• Blog >
  • Bone loss & other consequences of tooth loss
RSS Feed

Bone loss & other consequences of tooth loss

Bone Loss and Consequences of Tooth Loss


Full or partial tooth loss, if left untreated, doesn't just affect a person's self-image — it can also increase the risk of developing nutritional problems and other systemic health disorders. If you have lost any of your teeth, you no doubt realize there are consequences to living without them: Your smile may not look the way you want it to; eating, speaking and intimacy may be more difficult; and your self-confidence may fade. Though serious, these are not the only impacts. There are hidden consequences of losing teeth that affect not only your appearance but also your health.


0448514001598318475.jpg

 

Importantly, a loss of jawbone inevitably follows tooth loss. Bone needs stimulation to maintain its form and density. In the case of the jawbone, that stimulation comes from the teeth, which make hundreds of fleeting contacts with each other throughout the day. The small stresses produced by these contacts are transmitted to the bone, prompting it to regenerate constantly. When a tooth is lost, the stimulation it provided disappears. In just the first year of tooth loss, there is a 25% decrease in bone width. This is followed over the next few years by an overall 4 millimeters decrease in height. If enough teeth are lost, and as bone loss continues, the distance from nose to chin can decrease and the lower third of the face partially collapses. With a lack of structural support, the lips sag; that's why toothless people often appear unhappy. Also, extreme loss of bone can make an individual more prone to jaw fractures.


0934304001598318532.jpg

 

You may also find that some of your remaining teeth actually shift into the spaces left open by your missing teeth. This in turn can cause additional bite problems and even jaw joint (TMJ) pain. Finally, compromised nutrition and poor general health can result if eating healthy foods like raw fruits and vegetables becomes too difficult without teeth.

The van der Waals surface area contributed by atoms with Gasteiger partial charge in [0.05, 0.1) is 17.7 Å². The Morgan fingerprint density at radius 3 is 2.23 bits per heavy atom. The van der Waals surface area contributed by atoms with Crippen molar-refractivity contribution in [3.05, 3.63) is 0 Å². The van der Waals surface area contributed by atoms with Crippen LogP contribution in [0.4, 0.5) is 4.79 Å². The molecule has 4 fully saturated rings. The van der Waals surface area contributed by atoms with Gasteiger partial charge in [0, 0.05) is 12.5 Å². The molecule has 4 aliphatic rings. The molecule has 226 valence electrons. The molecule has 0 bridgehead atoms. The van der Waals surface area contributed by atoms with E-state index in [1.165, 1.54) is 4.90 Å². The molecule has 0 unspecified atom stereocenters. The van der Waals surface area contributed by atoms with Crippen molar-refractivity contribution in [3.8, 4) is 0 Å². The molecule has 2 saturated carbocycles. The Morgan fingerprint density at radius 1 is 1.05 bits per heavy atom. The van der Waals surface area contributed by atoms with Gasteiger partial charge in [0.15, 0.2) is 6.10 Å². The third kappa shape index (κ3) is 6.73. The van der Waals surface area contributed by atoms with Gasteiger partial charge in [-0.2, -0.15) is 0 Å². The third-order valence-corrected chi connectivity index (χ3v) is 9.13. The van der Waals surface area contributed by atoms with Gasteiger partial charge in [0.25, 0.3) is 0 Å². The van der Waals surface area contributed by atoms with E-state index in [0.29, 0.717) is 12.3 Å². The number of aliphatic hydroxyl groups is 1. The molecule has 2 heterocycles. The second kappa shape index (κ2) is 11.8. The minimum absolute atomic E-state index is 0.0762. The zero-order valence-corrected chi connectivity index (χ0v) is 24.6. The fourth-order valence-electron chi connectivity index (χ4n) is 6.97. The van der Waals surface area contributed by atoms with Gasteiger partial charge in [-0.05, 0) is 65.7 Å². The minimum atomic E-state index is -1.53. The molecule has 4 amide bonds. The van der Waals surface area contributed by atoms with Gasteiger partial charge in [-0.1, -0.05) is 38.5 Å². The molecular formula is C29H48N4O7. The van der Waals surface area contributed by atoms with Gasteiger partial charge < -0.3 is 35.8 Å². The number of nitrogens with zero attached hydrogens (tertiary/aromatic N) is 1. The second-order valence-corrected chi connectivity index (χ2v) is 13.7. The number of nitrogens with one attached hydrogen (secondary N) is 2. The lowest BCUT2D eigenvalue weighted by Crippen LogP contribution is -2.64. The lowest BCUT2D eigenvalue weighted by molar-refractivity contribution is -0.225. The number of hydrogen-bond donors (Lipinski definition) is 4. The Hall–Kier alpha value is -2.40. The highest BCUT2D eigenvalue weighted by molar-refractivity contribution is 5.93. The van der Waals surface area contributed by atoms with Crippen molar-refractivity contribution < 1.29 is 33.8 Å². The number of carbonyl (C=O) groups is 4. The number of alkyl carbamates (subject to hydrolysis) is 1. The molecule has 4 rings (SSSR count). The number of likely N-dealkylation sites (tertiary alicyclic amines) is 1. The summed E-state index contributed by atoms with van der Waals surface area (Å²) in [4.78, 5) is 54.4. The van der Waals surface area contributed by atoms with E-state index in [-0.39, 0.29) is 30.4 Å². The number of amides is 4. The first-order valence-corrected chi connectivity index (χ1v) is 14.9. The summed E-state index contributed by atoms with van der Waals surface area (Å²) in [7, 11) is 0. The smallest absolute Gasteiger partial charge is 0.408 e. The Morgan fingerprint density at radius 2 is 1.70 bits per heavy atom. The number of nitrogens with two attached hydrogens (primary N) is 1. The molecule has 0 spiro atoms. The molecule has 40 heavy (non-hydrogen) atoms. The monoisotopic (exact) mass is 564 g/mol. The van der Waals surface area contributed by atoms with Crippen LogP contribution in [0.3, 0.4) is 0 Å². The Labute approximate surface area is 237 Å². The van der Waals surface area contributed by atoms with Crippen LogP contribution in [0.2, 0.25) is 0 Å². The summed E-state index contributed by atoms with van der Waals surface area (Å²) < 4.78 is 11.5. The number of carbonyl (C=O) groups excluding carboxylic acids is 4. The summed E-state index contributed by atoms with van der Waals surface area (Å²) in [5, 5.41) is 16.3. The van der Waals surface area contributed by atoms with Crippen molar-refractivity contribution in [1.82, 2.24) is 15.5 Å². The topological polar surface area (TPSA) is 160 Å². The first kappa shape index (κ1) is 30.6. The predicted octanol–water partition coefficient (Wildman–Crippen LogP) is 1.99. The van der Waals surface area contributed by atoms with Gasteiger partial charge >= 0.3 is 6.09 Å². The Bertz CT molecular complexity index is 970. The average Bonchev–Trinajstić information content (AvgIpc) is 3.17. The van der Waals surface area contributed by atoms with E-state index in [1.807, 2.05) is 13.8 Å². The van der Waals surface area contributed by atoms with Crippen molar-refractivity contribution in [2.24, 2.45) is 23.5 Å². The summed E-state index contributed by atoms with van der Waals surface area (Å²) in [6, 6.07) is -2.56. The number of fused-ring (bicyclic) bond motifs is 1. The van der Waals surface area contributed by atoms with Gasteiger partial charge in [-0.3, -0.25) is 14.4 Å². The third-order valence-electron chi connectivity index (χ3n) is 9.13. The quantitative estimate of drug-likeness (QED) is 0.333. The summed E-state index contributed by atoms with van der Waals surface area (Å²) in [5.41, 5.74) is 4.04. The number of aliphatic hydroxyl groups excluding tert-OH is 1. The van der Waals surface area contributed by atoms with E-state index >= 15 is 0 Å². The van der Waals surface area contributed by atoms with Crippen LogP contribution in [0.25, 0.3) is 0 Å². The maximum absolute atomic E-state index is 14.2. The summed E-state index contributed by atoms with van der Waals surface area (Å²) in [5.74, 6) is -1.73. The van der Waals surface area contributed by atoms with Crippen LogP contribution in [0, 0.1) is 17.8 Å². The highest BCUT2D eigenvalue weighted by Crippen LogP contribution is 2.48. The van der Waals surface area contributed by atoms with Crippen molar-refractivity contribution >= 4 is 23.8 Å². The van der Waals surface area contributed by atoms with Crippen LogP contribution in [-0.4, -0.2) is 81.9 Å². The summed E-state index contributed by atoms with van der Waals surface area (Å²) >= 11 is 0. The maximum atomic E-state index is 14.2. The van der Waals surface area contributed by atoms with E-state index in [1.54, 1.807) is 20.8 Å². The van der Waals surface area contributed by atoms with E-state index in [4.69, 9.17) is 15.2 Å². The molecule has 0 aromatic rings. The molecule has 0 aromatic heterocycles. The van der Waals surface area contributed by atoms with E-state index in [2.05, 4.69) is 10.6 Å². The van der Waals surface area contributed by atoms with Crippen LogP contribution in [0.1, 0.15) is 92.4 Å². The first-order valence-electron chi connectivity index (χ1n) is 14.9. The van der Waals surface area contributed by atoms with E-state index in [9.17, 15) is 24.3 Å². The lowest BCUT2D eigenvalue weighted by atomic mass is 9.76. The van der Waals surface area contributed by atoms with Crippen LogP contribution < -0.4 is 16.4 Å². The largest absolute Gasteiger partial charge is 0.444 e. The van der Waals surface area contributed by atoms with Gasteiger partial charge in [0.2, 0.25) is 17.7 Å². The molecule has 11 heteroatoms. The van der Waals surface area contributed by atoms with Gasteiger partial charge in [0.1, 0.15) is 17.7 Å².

Now here's the good news: Dental implants — the state-of-the-art tooth-replacement method preferred by dentists — can prevent all this.

 

Dentures:

 

There are also several varieties of dentures available to address specific issues, from partial dentures to implant-supported overdentures, all-on-4 (implant fixed dentures) and implant bridges. The best option for you will depend on your individual situation.



 

At first, wearing dentures may require some getting used to in terms of talking and eating, as the dentures become “balanced” in the space formerly occupied by the teeth. But over time, the muscles, nerves and ligaments of the mouth learn to work in new ways, which allows these functions to occur normally. Dentures also help support the facial skeleton and the soft tissues of the lips and cheeks, which can help create a more youthful appearance.

 


How Dentures Are Made and Fitted

 

Making quality dentures is a blend of science and art. First, an accurate impression (mold) is made of the alveolar ridges on the top and bottom of your mouth. The base of the denture is made from this mold in a dental laboratory. Working together, the dentist and lab technician choose from among many different sizes and shapes of prosthetic teeth to re-create a natural-looking smile. When everyone is satisfied with the result, the temporary dentures are made in permanent form.

 

To enable normal speech and eating, it's crucial to balance your bite. This means that the upper and lower dentures come together and properly stabilize each other. The form and function of the dentures are carefully checked to ensure that they are working and fitting properly.

0681961001598318640.jpg


 


What to Expect After You Get Dentures

 

If you've recently lost your teeth and received an immediate denture, it's normal to find some tissue shrinkage and bone loss occurring. Therefore, in several months you will find that your immediate dentures no longer fit well. That is why you need final dentures or implant options after the initial healing phase. With proper care, dentures offer a functional, aesthetic and economical solution to the problem of tooth loss.

 


 

How Dental Implants Prevent Bone Loss

 



Besides helping a person without teeth look and feel great again, dental implants actually prevent bone loss. That's because they are made of titanium, which has a unique ability to fuse to living bone. By actually becoming a permanent part of the jawbone, dental implants stabilize and stimulate the bone to maintain its volume and density.


0377245001598318819.jpg 


Dental implants are placed during a minor surgical procedure using local anesthetic and then, after a healing period, topped with a lifelike dental crown. Together, these precision components look, feel and function exactly like your natural teeth. Dental implant success rates exceed 95% — the highest of any tooth-replacement option.


Schedule an appointment with us at Origins Specialty Dentistry! Our dentists and implant specialists would be able to review all your available options after their clinical examination. Call us at (210) 460-0749 for more info! 

 


Our Location

Find us on the map

Hours of Operation

Our Regular Schedule

Monday:

9:00 am-5:00 pm

Tuesday:

11:00 am-7:00 pm

Wednesday:

9:00 am-5:00 pm

Thursday:

11:00 am-7:00 pm

Friday:

9:00 am-5:00 pm

Saturday:

10:00 am-3:00 pm

(one Saturday a month)

Sunday:

Closed